Dr. Peter Pronovost (PhD, FCCM, Professor, Departments of Anesthesiology/Critical Care Medicine and Surgery, The Johns Hopkins University School of Medicine and Medical Director, Center for Innovation in Quality Patient) recently appeared on the Katie Couric Show on “Shocking Medical Mistakes”.
On the Show, Dr. Pronovost discussed the number of preventable deaths that occur each year in the United States:
Frame the size of your problem. I suspect that all of your viewers either have been touched by or a family member has been harmed by mistakes. It is the third leading cause of death in this country. More people die from medical mistakes each year than died per year in the civil war.
Additionally, following the discussion of Leah, the 11-year old girl who tragically died after receiving fentanyl from a patient-controlled analgesia (PCA) pump and was not monitored, Dr. Pronovost said there is monitoring technology that exists today,
There is technology right now that can monitor someone, if their breathing is going slow. We are not there yet but we should be able to automatically shut off the pain medicine like any other industry would do. Say your breathing has gone too slow, it’s unsafe. Let’s have a safeguard and we don’t have that yet.”
The “automatic shut off” that Dr. Pronovost mentions is what engineers call a “forcing function”.
Bryanne Patail, biomedical engineer at the U.S. Department of Veterans Affairs, National Center for Patient Safety explains the importance of a “forcing function” and how PCA pumps with a ”forcing function” are currently being used at Veteran Affairs:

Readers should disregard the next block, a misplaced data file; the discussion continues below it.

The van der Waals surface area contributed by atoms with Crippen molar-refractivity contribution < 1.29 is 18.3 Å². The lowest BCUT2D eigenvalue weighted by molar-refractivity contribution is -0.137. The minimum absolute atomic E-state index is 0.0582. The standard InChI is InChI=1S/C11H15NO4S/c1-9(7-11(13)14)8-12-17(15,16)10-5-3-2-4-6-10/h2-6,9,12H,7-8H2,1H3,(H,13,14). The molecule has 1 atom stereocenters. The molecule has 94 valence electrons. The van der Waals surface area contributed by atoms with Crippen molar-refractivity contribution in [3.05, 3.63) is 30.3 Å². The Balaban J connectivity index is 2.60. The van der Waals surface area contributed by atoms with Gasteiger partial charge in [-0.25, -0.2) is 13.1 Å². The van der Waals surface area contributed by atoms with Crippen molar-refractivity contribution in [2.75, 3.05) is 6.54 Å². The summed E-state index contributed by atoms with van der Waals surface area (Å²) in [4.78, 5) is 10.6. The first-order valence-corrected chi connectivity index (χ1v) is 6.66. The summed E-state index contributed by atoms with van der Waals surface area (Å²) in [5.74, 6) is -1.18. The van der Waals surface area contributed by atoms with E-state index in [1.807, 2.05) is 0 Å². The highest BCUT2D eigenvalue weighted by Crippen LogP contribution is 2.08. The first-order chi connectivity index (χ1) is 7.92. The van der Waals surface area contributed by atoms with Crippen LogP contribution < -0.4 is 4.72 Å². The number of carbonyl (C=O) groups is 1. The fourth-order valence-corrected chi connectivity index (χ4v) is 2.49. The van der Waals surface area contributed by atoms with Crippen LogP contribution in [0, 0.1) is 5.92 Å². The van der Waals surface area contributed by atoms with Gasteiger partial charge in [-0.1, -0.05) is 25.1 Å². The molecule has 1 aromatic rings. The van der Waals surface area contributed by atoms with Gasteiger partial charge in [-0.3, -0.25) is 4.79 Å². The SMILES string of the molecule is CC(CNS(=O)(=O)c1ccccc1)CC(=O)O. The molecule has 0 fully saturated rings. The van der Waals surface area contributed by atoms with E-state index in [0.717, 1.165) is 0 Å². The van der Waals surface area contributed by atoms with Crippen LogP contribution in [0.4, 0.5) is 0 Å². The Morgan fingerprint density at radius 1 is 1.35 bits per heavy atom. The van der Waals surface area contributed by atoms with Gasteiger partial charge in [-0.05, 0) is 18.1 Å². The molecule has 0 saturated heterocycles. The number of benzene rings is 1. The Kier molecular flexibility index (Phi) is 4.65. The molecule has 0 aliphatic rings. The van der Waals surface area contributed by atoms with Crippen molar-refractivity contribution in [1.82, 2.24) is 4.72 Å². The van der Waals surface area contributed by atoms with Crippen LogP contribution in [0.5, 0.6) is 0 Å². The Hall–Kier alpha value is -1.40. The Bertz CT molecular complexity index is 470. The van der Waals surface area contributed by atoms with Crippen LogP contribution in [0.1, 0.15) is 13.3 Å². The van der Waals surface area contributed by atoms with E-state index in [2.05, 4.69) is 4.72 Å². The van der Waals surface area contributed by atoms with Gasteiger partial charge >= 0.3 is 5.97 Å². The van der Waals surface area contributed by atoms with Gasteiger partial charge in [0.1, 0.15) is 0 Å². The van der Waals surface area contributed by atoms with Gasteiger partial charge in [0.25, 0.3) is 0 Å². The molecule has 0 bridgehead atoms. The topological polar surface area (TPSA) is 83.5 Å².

Use of PCA pumps is a process, and improving that process is an area that involves many stakeholders. In looking at fixes, they can be categorized as strong, intermediate or weak fixes. The strongest fix for PCA pumps is a forcing function, such as an integrated end tidal CO2 monitor that will pause the pump if a possible over infusion occurred. So, healthcare providers should first look at these strong fixes. There they will see the most impact on reducing errors and improving patient safety.
Mr. Patail says that use of PCA pumps with a forcing function can prevent more than 60 percent of related adverse events:
One action that VHA has taken to address this high error incident rate is to use a PCA pump that has an integrated end tidal CO2 monitor or capnograph. A capnograph measures in real-time the adequacy of ventilation. Using this technology could prevent more than 60 percent of adverse events related to PCA pumps.
In addition, we developed a standard protocol that looks at the other key issues that need to be addressed for safe use of PCA pumps: human factors (communication, training, fatigue and scheduling); the environment and equipment, rules, policies and procedures, and barriers and controls.
We look forward to hearing from Veteran Affairs how much better than 60 percent their use of PCA’s with this forcing function has achieved.
Stopping all preventable deaths is the goal. As Dr. Pronovost emphasized:
We need to set a goal to eliminate these preventable deaths and work collaboratively to make sure it never happens
To watch the Katie Couric show on Shocking Medical Mistakes, please click here